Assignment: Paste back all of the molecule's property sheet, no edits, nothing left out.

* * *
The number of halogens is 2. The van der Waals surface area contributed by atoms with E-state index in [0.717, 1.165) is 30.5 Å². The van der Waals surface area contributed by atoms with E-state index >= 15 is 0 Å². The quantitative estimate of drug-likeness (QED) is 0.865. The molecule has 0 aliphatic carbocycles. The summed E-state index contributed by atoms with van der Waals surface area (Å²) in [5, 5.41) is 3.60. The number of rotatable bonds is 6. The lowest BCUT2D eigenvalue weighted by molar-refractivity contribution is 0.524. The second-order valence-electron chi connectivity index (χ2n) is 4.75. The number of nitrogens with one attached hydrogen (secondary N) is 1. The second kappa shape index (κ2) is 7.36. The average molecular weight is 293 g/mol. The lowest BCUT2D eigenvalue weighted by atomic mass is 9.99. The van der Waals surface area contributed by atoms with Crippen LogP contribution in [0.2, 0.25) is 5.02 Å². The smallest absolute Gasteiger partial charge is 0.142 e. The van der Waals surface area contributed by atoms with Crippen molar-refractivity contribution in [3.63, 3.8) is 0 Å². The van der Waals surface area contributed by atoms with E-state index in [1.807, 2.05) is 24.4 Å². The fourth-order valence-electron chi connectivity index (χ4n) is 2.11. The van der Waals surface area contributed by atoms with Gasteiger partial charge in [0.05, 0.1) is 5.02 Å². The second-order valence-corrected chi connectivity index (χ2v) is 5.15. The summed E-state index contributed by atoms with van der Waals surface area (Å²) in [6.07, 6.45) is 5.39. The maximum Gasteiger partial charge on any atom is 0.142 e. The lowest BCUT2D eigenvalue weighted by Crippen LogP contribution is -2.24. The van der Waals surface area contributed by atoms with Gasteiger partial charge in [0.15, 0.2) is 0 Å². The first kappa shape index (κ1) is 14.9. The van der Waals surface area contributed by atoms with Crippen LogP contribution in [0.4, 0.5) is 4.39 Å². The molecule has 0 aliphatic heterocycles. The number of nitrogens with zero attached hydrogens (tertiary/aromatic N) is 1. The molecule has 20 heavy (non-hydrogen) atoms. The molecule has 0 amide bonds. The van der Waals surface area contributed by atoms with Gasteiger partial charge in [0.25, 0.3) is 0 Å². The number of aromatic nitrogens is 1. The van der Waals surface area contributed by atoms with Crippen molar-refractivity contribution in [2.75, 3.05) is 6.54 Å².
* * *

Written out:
The number of halogens is 2. The van der Waals surface area contributed by atoms with E-state index in [0.717, 1.165) is 30.5 Å². The van der Waals surface area contributed by atoms with E-state index >= 15 is 0 Å². The quantitative estimate of drug-likeness (QED) is 0.865. The molecule has 0 aliphatic carbocycles. The summed E-state index contributed by atoms with van der Waals surface area (Å²) in [5, 5.41) is 3.60. The number of rotatable bonds is 6. The lowest BCUT2D eigenvalue weighted by molar-refractivity contribution is 0.524. The second-order valence-electron chi connectivity index (χ2n) is 4.75. The number of nitrogens with one attached hydrogen (secondary N) is 1. The second kappa shape index (κ2) is 7.36. The average molecular weight is 293 g/mol. The lowest BCUT2D eigenvalue weighted by atomic mass is 9.99. The van der Waals surface area contributed by atoms with Crippen LogP contribution in [0.2, 0.25) is 5.02 Å². The smallest absolute Gasteiger partial charge is 0.142 e. The van der Waals surface area contributed by atoms with Crippen molar-refractivity contribution in [3.63, 3.8) is 0 Å². The van der Waals surface area contributed by atoms with E-state index in [1.807, 2.05) is 24.4 Å². The fourth-order valence-electron chi connectivity index (χ4n) is 2.11. The van der Waals surface area contributed by atoms with Gasteiger partial charge in [0.05, 0.1) is 5.02 Å². The second-order valence-corrected chi connectivity index (χ2v) is 5.15. The summed E-state index contributed by atoms with van der Waals surface area (Å²) in [6.07, 6.45) is 5.39. The maximum Gasteiger partial charge on any atom is 0.142 e. The lowest BCUT2D eigenvalue weighted by Crippen LogP contribution is -2.24. The van der Waals surface area contributed by atoms with Gasteiger partial charge in [0.15, 0.2) is 0 Å². The first kappa shape index (κ1) is 14.9. The van der Waals surface area contributed by atoms with Crippen LogP contribution in [0.4, 0.5) is 4.39 Å². The molecule has 0 aliphatic heterocycles. The number of nitrogens with zero attached hydrogens (tertiary/aromatic N) is 1. The molecule has 20 heavy (non-hydrogen) atoms. The molecule has 0 amide bonds. The van der Waals surface area contributed by atoms with Gasteiger partial charge in [0.25, 0.3) is 0 Å². The number of aromatic nitrogens is 1. The van der Waals surface area contributed by atoms with Crippen molar-refractivity contribution in [2.75, 3.05) is 6.54 Å².